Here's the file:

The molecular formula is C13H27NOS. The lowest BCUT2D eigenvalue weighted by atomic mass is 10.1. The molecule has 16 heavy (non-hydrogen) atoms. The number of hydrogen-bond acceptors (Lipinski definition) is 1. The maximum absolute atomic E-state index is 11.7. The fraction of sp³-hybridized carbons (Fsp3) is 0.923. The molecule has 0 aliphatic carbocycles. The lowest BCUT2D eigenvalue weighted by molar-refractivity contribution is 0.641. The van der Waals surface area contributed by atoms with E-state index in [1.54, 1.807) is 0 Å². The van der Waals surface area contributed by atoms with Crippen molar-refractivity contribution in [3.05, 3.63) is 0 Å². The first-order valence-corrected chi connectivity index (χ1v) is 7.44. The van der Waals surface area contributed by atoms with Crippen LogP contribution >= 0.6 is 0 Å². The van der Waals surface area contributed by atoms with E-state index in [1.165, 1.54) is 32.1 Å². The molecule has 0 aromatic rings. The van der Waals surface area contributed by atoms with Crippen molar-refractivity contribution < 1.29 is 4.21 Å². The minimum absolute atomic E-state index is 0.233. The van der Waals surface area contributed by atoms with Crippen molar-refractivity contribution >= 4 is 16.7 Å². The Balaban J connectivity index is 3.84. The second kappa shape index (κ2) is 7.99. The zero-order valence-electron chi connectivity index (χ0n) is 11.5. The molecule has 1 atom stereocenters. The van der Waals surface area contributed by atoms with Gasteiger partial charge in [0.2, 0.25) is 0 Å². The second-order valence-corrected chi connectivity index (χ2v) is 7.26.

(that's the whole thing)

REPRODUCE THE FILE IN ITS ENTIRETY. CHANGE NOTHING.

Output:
The molecular formula is C13H27NOS. The lowest BCUT2D eigenvalue weighted by atomic mass is 10.1. The molecule has 16 heavy (non-hydrogen) atoms. The number of hydrogen-bond acceptors (Lipinski definition) is 1. The maximum absolute atomic E-state index is 11.7. The fraction of sp³-hybridized carbons (Fsp3) is 0.923. The molecule has 0 aliphatic carbocycles. The lowest BCUT2D eigenvalue weighted by molar-refractivity contribution is 0.641. The van der Waals surface area contributed by atoms with E-state index in [1.54, 1.807) is 0 Å². The van der Waals surface area contributed by atoms with Crippen molar-refractivity contribution in [3.05, 3.63) is 0 Å². The first-order valence-corrected chi connectivity index (χ1v) is 7.44. The van der Waals surface area contributed by atoms with Crippen LogP contribution >= 0.6 is 0 Å². The van der Waals surface area contributed by atoms with E-state index in [1.165, 1.54) is 32.1 Å². The molecule has 0 aromatic rings. The van der Waals surface area contributed by atoms with Crippen molar-refractivity contribution < 1.29 is 4.21 Å². The minimum absolute atomic E-state index is 0.233. The van der Waals surface area contributed by atoms with Crippen molar-refractivity contribution >= 4 is 16.7 Å². The Balaban J connectivity index is 3.84. The second kappa shape index (κ2) is 7.99. The zero-order valence-electron chi connectivity index (χ0n) is 11.5. The molecule has 1 atom stereocenters. The van der Waals surface area contributed by atoms with Gasteiger partial charge in [0.2, 0.25) is 0 Å². The second-order valence-corrected chi connectivity index (χ2v) is 7.26.